The class implementation will start with some helpers implementing the basic mathematical relationship among parents, right and left children. Those methods will help in getting a given child or parent and accessing it.
Also, we can define them as private, even though private encapsulation in Python does not go beyond name mangling, I will keep them private for semantic purposes.
from __future__ import annotations
from typing import List, Optional
import sys
class MinHeap:
"""
Abstracting the node data as Int but could be Any, given a custom comparison
function to guide ourselves on how to compare the nodes.
"""
nodes: List[int]
def __init__(self):
self.nodes = []
def __len__(self) -> int:
return len(self.nodes)
def __get_left_child_index(self, parent_index: int) -> int:
return 2 * parent_index + 1
def __get_right_child_index(self, parent_index: int) -> int:
return 2 * parent_index + 2
def __get_parent_index(self, child_index: int) -> int:
return (child_index - 1) // 2
def __has_left_child(self, parent_index: int) -> bool:
return self.__get_left_child_index(parent_index) < len(self.nodes)
def __has_right_child(self, parent_index: int) -> bool:
return self.__get_right_child_index(parent_index) < len(self.nodes)
def __has_parent(self, index: int) -> bool:
return self.__get_parent_index(index) >= 0
def __left_child(self, index: int) -> Optional[int]:
if not self.__has_left_child(index):
# Virtual -inf
return -sys.maxsize
return self.nodes[self.__get_left_child_index(index)]
def __right_child(self, index: int) -> Optional[int]:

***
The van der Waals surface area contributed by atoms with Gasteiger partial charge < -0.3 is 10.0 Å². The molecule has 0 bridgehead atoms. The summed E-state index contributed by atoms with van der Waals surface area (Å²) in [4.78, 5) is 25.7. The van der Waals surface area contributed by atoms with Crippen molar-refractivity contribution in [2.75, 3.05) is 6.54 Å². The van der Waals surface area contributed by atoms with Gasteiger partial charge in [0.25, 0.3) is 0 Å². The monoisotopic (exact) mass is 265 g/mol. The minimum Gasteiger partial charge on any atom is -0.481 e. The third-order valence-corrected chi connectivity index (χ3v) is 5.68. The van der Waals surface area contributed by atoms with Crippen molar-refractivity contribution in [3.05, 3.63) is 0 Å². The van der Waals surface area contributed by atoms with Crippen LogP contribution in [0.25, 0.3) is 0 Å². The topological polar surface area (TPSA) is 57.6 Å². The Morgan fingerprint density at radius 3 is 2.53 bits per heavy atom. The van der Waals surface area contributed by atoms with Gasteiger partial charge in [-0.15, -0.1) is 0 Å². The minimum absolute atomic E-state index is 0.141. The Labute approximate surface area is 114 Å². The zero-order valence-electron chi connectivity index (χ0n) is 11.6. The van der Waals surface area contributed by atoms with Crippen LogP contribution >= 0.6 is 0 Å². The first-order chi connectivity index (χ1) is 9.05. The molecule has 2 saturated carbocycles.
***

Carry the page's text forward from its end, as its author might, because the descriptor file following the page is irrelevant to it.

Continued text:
if not self.__has_right_child(index):
# Virtual -inf
return -sys.maxsize
return self.nodes[self.__get_right_child_index(index)]
def __parent(self, index: int) -> Optional[int]:
if not self.__has_parent(index):
return None
return self.nodes[self.__get_parent_index(index)]
We will change the __init__
to receive a list of elements once we implement the insertion methods.
Inserting into the MinHeap
Inserting a key into a heap is always a 2-step approach. First, we want to add the incoming key into the array as fast as possible, which means appending to the end. Then, we want to heapify-up (or bubble up) this newly-added element to its correct position.
The process of moving the new element to its appropriate position is going to be defined by the heapify-up function, which will recursively execute the following:
- Get the element (starting with the last one)
- Check if it disobeys the priority rule, in this case (min-heap), check if its key value is smaller than the parent
- If smaller, then swap with its parent
- Recurse in the index of the parent
- Keep bubbling up until reaching the root
I will also define a helper method for swapping elements, this will be done constantly in heap operations.
class MinHeap:
nodes: List[int]
def __init__(self, nodes: List[int] = []):
self.nodes = []
for node in nodes:
self.add(node)
# Helper methods defined previously:
# __get_left_child_index
# __get_right_child_index
# __get_parent_index
# ...
def __swap(self, first_idx: int, second_idx: int):
if first_idx >= len(self.nodes) or second_idx >= len(self.nodes):
print(f'first ({first_idx}) or second ({second_idx}) are invalid')
return
tmp = self.nodes[first_idx]
self.nodes[first_idx] = self.nodes[second_idx]
self.nodes[second_idx] = tmp
def __heapify_up(self, child: Optional[int] = None):
"""Move last added element to correct position in heap"""
if not child:
# Start with last
child = len(self.nodes) - 1
# Check if smaller than parent
parent_idx = self.__get_parent_index(child)
if self.__parent(child) and self.nodes[child] < self.__parent(child):
# Swap child <> parent
self.__swap(child, parent_idx)
# Recurse on parent index now (should have child value)
self.__heapify_up(child=parent_idx)
# If its not smaller, leave as it is